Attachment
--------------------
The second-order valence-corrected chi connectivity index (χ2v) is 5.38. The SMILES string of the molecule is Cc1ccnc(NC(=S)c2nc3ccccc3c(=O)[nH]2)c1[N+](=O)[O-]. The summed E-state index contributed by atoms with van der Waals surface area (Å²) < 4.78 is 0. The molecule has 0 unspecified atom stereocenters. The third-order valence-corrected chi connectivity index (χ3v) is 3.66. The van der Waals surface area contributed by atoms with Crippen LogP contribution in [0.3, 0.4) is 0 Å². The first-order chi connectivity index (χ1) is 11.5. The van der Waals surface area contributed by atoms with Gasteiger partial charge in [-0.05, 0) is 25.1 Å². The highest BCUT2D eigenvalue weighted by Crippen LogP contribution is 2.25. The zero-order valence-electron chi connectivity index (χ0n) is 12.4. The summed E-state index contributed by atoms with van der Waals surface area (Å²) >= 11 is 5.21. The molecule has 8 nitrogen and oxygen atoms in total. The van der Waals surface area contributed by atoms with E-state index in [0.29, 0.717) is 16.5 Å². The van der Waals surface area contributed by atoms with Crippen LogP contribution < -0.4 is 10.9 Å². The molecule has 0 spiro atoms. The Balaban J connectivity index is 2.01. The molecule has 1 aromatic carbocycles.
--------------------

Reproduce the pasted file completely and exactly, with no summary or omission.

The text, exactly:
The second-order valence-corrected chi connectivity index (χ2v) is 5.38. The SMILES string of the molecule is Cc1ccnc(NC(=S)c2nc3ccccc3c(=O)[nH]2)c1[N+](=O)[O-]. The summed E-state index contributed by atoms with van der Waals surface area (Å²) < 4.78 is 0. The molecule has 0 unspecified atom stereocenters. The third-order valence-corrected chi connectivity index (χ3v) is 3.66. The van der Waals surface area contributed by atoms with Crippen LogP contribution in [0.3, 0.4) is 0 Å². The first-order chi connectivity index (χ1) is 11.5. The van der Waals surface area contributed by atoms with Gasteiger partial charge in [-0.05, 0) is 25.1 Å². The highest BCUT2D eigenvalue weighted by Crippen LogP contribution is 2.25. The zero-order valence-electron chi connectivity index (χ0n) is 12.4. The summed E-state index contributed by atoms with van der Waals surface area (Å²) >= 11 is 5.21. The molecule has 8 nitrogen and oxygen atoms in total. The van der Waals surface area contributed by atoms with E-state index in [0.29, 0.717) is 16.5 Å². The van der Waals surface area contributed by atoms with Crippen LogP contribution < -0.4 is 10.9 Å². The molecule has 0 spiro atoms. The Balaban J connectivity index is 2.01. The molecule has 1 aromatic carbocycles.